Reducing the whopping tax burden on Tasmania’s award-winning whisky, vodka and gin producers will free up funds to help many local businesses flourish.
Less than 10 years ago, there were 28 distilleries across Australia. Fast-forward to 2021 and there are 300 locally owned distilleries, including about 50 either established or planned in Tasmania. From rye whisky smoked in sheep manure to saffron-infused gin, the offerings grow more exotic by the day and are taking the world by storm.
Craft distilleries are mainly small and medium-sized family businesses in rural and regional areas, buying produce from local farmers, bringing in tourists and creating job opportunities for local communities.
Directly supporting over 5,000 jobs nationally, they indirectly help create 15,000 more across the supply chain from primary producers and manufacturers through to sales and hospitality. But the ability of this burgeoning industry to recover from COVID-19 is being hamstrung and its hopes of expanding overseas are being dashed because Australia has the third highest spirits excise in the world.
In fact the tax is two-thirds higher than that paid in New Zealand, and nearly 10 times the impost in the United States. Indeed, craft distillers are paying a whopping $88 of tax per litre of pure alcohol, which increases twice a year and is projected to hit $100 over the next five years for each litre produced. That means when you buy a bottle of your favourite boutique gin around the $80 mark, more than half of that money goes into government coffers.
That’s why I’ve pressed the Federal Government to reform the taxation regime for Australian distillers to make it more competitive globally and fairer compared with other alcoholic beverages. For a start, spirits excise should be cut by $6 per litre which would put it on par with the brandy excise rate. This seems only fair given that, per standard drink, even brandy is taxed at more than double the rate of wine, cider or beer. It’s nonsensical that the taxation rate is unequal across grape-derived spirits, like brandy, compared with grain-derived spirits like whisky, vodka and gin.
Moreover, as these increases are linked to CPI and reset every six months, actual prices are rising faster than inflation because the tax increases are on top of the inflation. This adds up big time, with Australian distilleries facing no less than 20 tax increases in the past 10 years. It’s not unreasonable, therefore, for the industry to request a three-year freeze on the biannual tax increase, giving businesses time to recover and grow in our post-pandemic world.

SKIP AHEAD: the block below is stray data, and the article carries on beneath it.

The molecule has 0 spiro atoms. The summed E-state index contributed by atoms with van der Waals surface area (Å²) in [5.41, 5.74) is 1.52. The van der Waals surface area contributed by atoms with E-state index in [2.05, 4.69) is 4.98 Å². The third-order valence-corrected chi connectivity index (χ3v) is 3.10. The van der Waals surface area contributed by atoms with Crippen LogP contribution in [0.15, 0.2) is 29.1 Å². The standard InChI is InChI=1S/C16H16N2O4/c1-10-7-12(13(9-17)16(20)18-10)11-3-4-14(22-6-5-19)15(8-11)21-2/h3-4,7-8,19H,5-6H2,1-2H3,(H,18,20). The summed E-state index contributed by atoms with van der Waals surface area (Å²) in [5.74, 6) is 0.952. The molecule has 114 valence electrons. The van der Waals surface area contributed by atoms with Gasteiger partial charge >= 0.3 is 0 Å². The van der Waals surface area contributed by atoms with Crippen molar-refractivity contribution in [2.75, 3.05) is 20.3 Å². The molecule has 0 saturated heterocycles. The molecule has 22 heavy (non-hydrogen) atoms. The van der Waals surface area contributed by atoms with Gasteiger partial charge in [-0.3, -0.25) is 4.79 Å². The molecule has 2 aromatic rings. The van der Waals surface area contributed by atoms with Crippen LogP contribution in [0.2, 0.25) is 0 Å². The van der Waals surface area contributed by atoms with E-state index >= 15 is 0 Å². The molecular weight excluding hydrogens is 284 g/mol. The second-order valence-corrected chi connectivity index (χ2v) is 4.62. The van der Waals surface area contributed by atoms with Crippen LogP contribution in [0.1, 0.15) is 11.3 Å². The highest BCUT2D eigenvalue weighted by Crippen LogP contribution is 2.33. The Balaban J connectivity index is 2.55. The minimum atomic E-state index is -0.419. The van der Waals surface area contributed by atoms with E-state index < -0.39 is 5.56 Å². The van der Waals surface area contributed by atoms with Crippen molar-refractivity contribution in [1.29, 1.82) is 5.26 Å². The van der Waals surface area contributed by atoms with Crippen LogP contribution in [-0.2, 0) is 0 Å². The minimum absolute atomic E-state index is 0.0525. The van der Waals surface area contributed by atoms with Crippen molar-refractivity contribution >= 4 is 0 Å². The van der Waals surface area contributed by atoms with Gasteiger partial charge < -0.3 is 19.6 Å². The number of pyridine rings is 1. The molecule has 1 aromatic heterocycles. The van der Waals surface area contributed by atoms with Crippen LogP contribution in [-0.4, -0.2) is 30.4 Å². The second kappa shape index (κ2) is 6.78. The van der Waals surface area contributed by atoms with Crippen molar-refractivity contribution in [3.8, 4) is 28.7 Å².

Finally, we need to increase the distillers excise refund scheme limit from $100,000 to $350,000 per year, which would bring it into line with the incentives offered to small winemakers. These proposed changes have received a warm reception from Treasurer Josh Frydenberg, who has instructed his staff to examine the matter.
While I understand high tax on spirits is in part designed to reduce the social cost of excessive alcohol consumption, I’m not convinced the current tax system achieves this aim. Indeed many government inquiries, including the 2009 Henry tax review, have criticised the inconsistencies within Australia’s alcohol tax system and have recommended reform.
For instance it was noted in the Henry review, and summarised in the Australian Distillers Association and Spirits & Cocktails Australia pre-budget 2021 submission, which said: “Spirits are taxed at one level if they are fermented from grapes (specifically brandy), and at a higher rate if fermented from grain (such as whisky). Cheap wine is taxed lightly, while premium wine is taxed heavily. Additionally, beer is taxed at one rate at the local pub and another when purchased to consume at home.”
To be clear, my intention is not to drive prices down for consumers and encourage irresponsible drinking but to enable small businesses to flourish in local and global markets alike. With extra funds freed up from the excise changes, boutique distillers would surely be able to employ more staff, invest in better infrastructure and expand their markets. Tasmania’s boutique distillers desperately need this tax reform, and some may sink without it.